Rubycritic is another static code analyzer, it wraps around the static analysis gems Reek, Flay and Flog. We mainly use this gem because it offers an overview of the duplicated code and complexity, as you can see in the report below:
We care a lot about the DRY principle and the report that this gem offers is really helpful to make sure we’re not over complicating things or duplicating functionality throughout the code base.
We work with projects from ML to robotics to static splash pages to money transfer systems, but regardless security is important in all of them.
Besides our server best practices and data storage best practices, another possibly entry point is the harm that may be done to our applications by attacks with: DDOS, SQL Injection and so on. While I in NO WAY recommend these be your only security review (just as the above gems should not be soley responsible for your code quality) we use the following gems to sniff out the obvious stuff:
Brakeman is a gem that checks Ruby on Rails applications for security vulnerabilities, it raises warnings for each one that is found.
The policy for us is 0 security warnings. As it is the first step in our build process, if it finds any glaring security gap then it fails and won’t continue to build.
Dawnscanner is a source code scanner designed to review ruby code for security issues. We use it alongside Brakeman to ensure a redundancy in the automated portion of our security review. It runs after Brakeman and fails if it finds any gap as well.
Bundler Audit checks the Gemfile.lock and searches for security issues that have been reported in each gem used in the project. If it finds any problem in the version of a gem, it searches for a patch level that is secure and asks us to update it. If a secure one doesn’t exist, well, it is time to search for another gem completely.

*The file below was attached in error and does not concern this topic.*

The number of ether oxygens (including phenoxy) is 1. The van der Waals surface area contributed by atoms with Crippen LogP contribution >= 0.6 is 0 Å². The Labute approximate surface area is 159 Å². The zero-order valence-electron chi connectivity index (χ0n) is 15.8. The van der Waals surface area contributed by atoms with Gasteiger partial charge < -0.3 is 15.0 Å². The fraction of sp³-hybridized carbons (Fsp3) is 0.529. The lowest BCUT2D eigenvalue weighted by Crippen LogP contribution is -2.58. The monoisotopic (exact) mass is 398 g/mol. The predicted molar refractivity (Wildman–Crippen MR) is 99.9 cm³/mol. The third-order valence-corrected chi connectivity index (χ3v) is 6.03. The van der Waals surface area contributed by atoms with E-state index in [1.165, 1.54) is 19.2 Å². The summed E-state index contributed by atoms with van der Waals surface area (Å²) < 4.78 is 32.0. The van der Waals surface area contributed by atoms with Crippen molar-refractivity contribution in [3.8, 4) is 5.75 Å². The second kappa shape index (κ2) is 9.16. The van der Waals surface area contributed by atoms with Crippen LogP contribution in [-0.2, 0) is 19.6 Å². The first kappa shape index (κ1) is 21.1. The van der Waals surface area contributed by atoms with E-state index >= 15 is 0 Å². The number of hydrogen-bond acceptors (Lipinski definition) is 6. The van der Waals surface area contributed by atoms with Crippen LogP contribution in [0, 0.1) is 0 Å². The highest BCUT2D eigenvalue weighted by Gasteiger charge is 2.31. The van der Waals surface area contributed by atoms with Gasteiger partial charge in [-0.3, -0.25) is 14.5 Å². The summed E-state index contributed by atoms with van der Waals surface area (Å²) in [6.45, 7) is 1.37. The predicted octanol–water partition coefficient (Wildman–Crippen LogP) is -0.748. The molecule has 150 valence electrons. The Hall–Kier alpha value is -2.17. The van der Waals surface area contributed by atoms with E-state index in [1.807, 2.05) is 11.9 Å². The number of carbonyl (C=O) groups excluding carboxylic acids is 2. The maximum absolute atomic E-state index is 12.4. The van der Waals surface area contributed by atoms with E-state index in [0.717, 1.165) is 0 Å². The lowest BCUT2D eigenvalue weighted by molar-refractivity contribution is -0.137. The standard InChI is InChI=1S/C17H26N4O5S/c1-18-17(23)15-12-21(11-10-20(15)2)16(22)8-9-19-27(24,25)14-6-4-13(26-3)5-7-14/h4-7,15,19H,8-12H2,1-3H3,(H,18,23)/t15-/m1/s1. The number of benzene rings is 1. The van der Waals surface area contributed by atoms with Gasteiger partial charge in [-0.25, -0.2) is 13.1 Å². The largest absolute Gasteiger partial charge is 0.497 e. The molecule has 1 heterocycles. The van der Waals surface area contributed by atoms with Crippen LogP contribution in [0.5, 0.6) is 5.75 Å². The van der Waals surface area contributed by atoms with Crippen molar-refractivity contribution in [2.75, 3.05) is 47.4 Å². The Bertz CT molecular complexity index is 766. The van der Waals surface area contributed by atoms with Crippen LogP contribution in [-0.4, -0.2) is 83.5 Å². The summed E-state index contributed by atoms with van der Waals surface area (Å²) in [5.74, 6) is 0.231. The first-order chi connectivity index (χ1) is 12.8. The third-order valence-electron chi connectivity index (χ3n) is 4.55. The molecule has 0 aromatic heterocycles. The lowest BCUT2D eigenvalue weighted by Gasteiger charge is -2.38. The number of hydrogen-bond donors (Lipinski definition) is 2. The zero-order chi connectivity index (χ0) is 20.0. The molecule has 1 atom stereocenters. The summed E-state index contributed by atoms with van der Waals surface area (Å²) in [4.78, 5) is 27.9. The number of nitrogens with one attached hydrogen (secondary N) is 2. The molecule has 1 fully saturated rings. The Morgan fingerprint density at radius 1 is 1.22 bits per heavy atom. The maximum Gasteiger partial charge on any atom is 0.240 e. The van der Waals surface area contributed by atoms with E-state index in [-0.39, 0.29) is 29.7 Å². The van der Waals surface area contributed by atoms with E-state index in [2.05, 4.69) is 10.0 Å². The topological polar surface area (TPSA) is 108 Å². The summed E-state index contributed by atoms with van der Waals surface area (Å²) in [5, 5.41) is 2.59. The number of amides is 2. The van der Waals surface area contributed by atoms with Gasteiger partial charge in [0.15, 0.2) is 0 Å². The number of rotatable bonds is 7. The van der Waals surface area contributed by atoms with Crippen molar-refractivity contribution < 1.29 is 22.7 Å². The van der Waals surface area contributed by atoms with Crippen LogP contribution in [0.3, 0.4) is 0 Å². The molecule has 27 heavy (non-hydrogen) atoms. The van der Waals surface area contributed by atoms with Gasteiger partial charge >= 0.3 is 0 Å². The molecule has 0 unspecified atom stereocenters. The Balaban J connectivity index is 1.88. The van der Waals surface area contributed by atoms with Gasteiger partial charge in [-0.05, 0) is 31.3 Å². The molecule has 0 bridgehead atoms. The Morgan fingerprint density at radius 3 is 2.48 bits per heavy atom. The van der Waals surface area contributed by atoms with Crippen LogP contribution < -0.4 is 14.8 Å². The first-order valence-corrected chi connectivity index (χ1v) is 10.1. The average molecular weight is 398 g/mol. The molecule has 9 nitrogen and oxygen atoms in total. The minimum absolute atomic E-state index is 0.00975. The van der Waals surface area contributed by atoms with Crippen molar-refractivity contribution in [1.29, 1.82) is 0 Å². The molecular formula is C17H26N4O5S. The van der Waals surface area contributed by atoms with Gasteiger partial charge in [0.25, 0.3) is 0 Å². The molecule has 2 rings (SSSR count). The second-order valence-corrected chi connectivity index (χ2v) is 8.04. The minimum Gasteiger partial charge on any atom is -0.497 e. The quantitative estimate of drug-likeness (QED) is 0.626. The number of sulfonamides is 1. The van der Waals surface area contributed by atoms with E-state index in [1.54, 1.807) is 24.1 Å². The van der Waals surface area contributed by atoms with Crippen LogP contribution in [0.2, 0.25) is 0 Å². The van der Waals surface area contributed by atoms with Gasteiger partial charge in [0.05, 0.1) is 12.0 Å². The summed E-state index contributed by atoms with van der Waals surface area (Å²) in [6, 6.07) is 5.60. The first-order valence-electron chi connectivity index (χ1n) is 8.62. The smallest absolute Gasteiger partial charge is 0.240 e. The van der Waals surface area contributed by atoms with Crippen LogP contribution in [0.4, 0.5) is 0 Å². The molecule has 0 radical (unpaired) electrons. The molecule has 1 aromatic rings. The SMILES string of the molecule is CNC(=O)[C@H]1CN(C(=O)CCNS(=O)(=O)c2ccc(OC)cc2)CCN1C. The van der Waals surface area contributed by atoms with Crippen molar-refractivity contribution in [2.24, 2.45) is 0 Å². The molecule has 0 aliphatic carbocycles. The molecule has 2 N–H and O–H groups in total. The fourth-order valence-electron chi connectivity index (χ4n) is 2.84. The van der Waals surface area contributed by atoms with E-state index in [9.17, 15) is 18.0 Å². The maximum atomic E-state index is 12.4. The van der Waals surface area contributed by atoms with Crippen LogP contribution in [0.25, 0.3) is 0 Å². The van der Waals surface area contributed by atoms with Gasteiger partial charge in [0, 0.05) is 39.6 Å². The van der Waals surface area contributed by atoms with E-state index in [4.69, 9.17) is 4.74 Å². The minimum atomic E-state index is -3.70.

While we focus on the general security of our applications it is common to forget that the product is a combination of gems, libraries, and code that we write, so if any gem used in the project has a security gap then it is a trojan horse that can sink our best code.
Bundler-audit is the third step before the build. When it finds a compromised gem, we search for a safe version, in the case of not finding one, we just throw it away and search for another way to solve the problem.
Test coverage is important because with this data we can ensure that our application is being minimally tested. As code lines covered doesn’t guarantee that the critical points of the application are being tested (which should be our main focus), we can’t use it as basis to make sure that our applications are entirely tested and set, but these gems provide a fairly decent overview that usually can identify weak points. Tests save us a huge amount of QA if only because we know something that was working will keep working after some change in the code.
SimpleCov is a code coverage analysis tool for Ruby. Besides offering good test reports, it allows us to configure our tests to fail if a specified coverage percentage is not met.
We define that the minimum code coverage should be at least 90%.
These are the principles and gems that we use in our Ruby/Rails projects here at Codelitt. It will be updated every time that we find new gems or good practices. Again, these do not replace proper code reviews, pen testing, refactoring, etc, (we’ll cover that in a future article) but they do provide an automated way for you to move fast and have a certain level of confidence in your code. If you know a better solution or have some recommendation please let me know in the comments or by email. I would really appreciate it: [email protected]
If you want to know more about our best practices, take a look in our repository. We open source all of our policies and best practices as well as continue to add to them there.